Why Hausu remains one of the weirdest horror films ever made

Forty years ago, directed Nobuhiko Obayashi created a totally unique art-house treasure.


Taryn McCabe

Nobuhiko Obayashi’s cult favourite Hausu (House) was released 40 years ago, and it’s worth re-visiting this enigma of a film to explore why one of the most ‘terrible’ films ever made remains so hugely entertaining. Although it was not well liked by critics upon its initial Japanese release, audiences loved it and the film quickly became a box-office success. By the time it was re-released in America in 2009, many critics were praising it too.

From the outset, Hausu seems fully aware that it is attempting something remarkable, making it a fascinating exercise in deconstructivist filmmaking. It dissects itself, makes all its seams visible, and plays to mock itself and those which have come before it. It flawlessly blends its hand-made effects with skilful comedy and unforgettable moments of horror, although to call it a comedy-horror feels slightly unfair given its enigmatic singularity. Almost certainly, its success lies in the intentionality of its design.

This deliberateness existed right from the conception of the film, when Obayashi decided to consult his pre-teen daughter, Chigumi, for story ideas. Not all of her suggestions were used, but her youthful erratic thoughts has appeared to influence the structure of the film, and many of her ideas were used in the final script – the mirror scene, the watermelon being pulled out of the well to reveal a severed head, and, most notably, the girl-devouring house were all hers.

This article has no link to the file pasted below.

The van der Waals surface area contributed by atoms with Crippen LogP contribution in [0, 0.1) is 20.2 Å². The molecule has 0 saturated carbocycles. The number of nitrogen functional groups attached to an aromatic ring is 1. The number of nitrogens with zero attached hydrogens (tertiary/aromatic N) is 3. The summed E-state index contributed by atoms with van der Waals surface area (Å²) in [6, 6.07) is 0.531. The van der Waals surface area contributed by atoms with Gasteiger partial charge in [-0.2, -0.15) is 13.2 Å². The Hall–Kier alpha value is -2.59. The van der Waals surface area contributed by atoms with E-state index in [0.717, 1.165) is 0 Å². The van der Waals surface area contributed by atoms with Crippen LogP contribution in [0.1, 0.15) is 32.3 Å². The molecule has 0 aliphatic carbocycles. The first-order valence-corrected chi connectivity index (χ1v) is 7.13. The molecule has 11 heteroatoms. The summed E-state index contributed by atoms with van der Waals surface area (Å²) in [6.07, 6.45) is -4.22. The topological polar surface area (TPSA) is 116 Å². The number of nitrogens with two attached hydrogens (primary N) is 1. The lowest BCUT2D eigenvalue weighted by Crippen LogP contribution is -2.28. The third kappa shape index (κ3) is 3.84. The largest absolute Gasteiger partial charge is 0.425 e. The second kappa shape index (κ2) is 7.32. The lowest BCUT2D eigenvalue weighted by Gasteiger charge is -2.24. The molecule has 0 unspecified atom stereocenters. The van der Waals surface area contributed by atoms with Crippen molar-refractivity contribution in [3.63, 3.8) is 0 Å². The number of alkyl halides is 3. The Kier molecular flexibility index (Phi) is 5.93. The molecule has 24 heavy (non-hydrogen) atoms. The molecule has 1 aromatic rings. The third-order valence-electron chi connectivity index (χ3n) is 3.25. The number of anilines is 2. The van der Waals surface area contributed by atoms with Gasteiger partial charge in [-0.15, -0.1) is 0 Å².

On top of this, Chigumi and her father worked her childhood fears – of a loud clock and of getting her fingers caught between the keys on a piano – into the final script. (Interestingly, the production company, Toho, didn’t want Obayashi to direct and only conceded when it became clear that none of their staff directors wanted the project, delaying production by two years.)

Obayashi furthered the concept of childlike fears during production when, as acting director of special effects, he decided to make the special effects look as though a child had made them. The film takes every opportunity to make the audience laugh, reusing backdrops while also drawing attention to repeated lines of dialogue. A number of scenes feature an obviously plastic smiling skeleton on strings, others contain a lot of strangely orange blood, and at one point a backdrop is placed directly in front of a much larger backdrop so that we can clearly see both in shot. Almost certainly, the watermelons are not real.

Obayashi has said that some special effects didn’t turn out as he had hoped – but oddly enough this actually adds an extra layer of charm and humour to the film. Aside from its obvious quirkiness, Hausu is also filled with moments of visceral horror, which are even more effective because they are unexpected. A musician’s fingers being eaten by a piano, regardless of the quality of the special effects, is an inherently disturbing image. It’s an interesting film to watch with friends, too, simply because it is horrifying for so many different reasons.

Ultimately it is self-awareness that makes this candy-coated horror so delightfully entertaining. By combining predictable scares, childish concepts and silly special effects, Obayashi managed to create something totally unique and massively influential. Not many films are brave enough to quite literally call out the genre to which they belong for being outdated, but Hausu made sure to say it loud and proud.

Published 17 Sep 2017

Tags: Japanese cinema Nobuhiko Obayashi

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